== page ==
Taxes dodged in corporate boardrooms hurt education in neighborhood classrooms.
Keep that in mind the next time you hear about so-called “corporate tax reform” that doesn’t result in our nation’s most profitable corporations chipping in to help resolve our budget crisis.
In Washington, as part of the deficit-reduction negotiations, lawmakers are debating whether to require big corporations to increase the amount they pay in taxes. Many are pushing instead for what they call “revenue neutral” corporate tax reform. We need to make sure that reform is “revenue positive” by demanding a fairer share of taxes from our largest firms to pay down debt and strengthen public investments like education.
Most Americans agree multinational corporations don’t pull their weight when it comes to funding our common priorities. In recent years, very familiar and very profitable corporations like Boeing, General Electric, and Wells Fargo have used accounting sleight-of-hand to reduce their federal tax liability to zero.
Even among those corporations that owe taxes, loopholes can quickly chop the official rate of 35 percent down to an average effective rate of just 12 percent, according to the Congressional Budget Office.
Three things happen when corporations evade their financial responsibilities to society: middle-class families pay more, important services suffer, and deficits widen. As a member of the middle class, I don’t relish higher taxes; as a citizen, I worry about growing debt.
But the most immediate effect I experience is as a school board member trying to patch holes in our budget that can be traced, in part, to paltry corporate-tax collections. Our school district is the second largest in the state, with some 25,000 students and an annual budget of more than $200 million. As with most school districts in Missouri, the bulk of our funding comes from local property taxes, but we look to the federal government for about 10 percent of our funding. And that money goes directly to help kids who are most at-risk in our district — the poor and the disabled.
This federal aid allows us to hire teachers and aides and establish programs to assist low-income and disabled students to learn and thrive, part of a national commitment to universal quality education for all children.
Corporate tax loopholes endanger this funding. And now, believe it or not, some politicians in Washington want to make it even easier for huge corporations to avoid the taxman.
First, they would declare a “repatriation holiday,” which despite its festive name would be anything but a party for the middle class. Instead, we’d get stuck with the bill as overseas profits of multinational corporations are brought home practically tax-free. That one-time money-losing event would then be capped by a “territorial” tax system making all future overseas corporate profits entirely free of U.S. taxes.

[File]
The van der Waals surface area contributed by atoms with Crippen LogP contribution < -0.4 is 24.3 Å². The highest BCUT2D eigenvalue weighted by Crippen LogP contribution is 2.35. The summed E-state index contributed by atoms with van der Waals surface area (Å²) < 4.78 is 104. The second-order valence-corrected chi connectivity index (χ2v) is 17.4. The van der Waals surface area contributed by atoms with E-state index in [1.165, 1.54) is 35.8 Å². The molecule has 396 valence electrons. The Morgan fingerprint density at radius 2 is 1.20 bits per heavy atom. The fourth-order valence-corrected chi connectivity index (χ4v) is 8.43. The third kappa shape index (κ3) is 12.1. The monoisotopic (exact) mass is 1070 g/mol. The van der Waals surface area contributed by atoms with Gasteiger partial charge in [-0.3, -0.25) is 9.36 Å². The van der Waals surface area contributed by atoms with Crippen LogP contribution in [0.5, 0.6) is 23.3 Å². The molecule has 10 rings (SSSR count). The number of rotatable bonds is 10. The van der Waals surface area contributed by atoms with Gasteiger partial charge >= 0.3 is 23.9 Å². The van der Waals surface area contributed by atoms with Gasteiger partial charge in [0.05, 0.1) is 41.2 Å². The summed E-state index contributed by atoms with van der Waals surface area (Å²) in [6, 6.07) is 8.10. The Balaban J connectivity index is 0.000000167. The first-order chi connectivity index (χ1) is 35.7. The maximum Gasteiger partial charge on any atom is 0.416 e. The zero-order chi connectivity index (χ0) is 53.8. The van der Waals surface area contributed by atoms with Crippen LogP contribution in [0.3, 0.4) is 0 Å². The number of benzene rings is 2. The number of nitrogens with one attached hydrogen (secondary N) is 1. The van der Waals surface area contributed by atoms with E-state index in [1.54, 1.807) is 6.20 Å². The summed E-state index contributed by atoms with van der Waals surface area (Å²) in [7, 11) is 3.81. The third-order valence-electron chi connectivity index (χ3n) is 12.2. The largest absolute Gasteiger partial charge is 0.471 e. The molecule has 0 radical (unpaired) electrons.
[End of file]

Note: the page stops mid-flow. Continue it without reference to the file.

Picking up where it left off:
It’s not only schools and other public investments that pay the price when corporate giants get special tax breaks. Local businesses that can’t hide their profits in foreign bank accounts suffer a competitive disadvantage. And local workers will be even more vulnerable to the loss of jobs as corporate operations are moved to tax-free havens overseas under a territorial tax system.
What would real, “revenue positive” corporate tax reform look like? It would end accounting shell games so all profits are taxed fairly regardless of where they’re made or recorded. It would set a minimum corporate tax, so profit-laden companies can’t skate tax-free. In general, it would once again make corporate taxes a significant source of federal revenue. According to the Office of Management and Budget, in 1960 corporate taxes accounted for 23 percent of all federal receipts. Today, only 8 percent of federal receipts come from corporations. Real, revenue positive corporate tax reform could raise hundreds of billions of dollars over the next decade.
American corporations should be grateful for our national treasures, ranging from a fair legal system to honest government to the quality of workers produced by good public school systems like ours. When their country needs help, big companies should display their patriotism by contributing more to the common good. I call on our congressional delegation to reject “revenue neutral” corporate tax reform in favor of actual reform that serves our schools, our economy and our national interest.
Andy Hosmer is an attorney and a member of the Springfield (Mo.) R-XII Board of Education.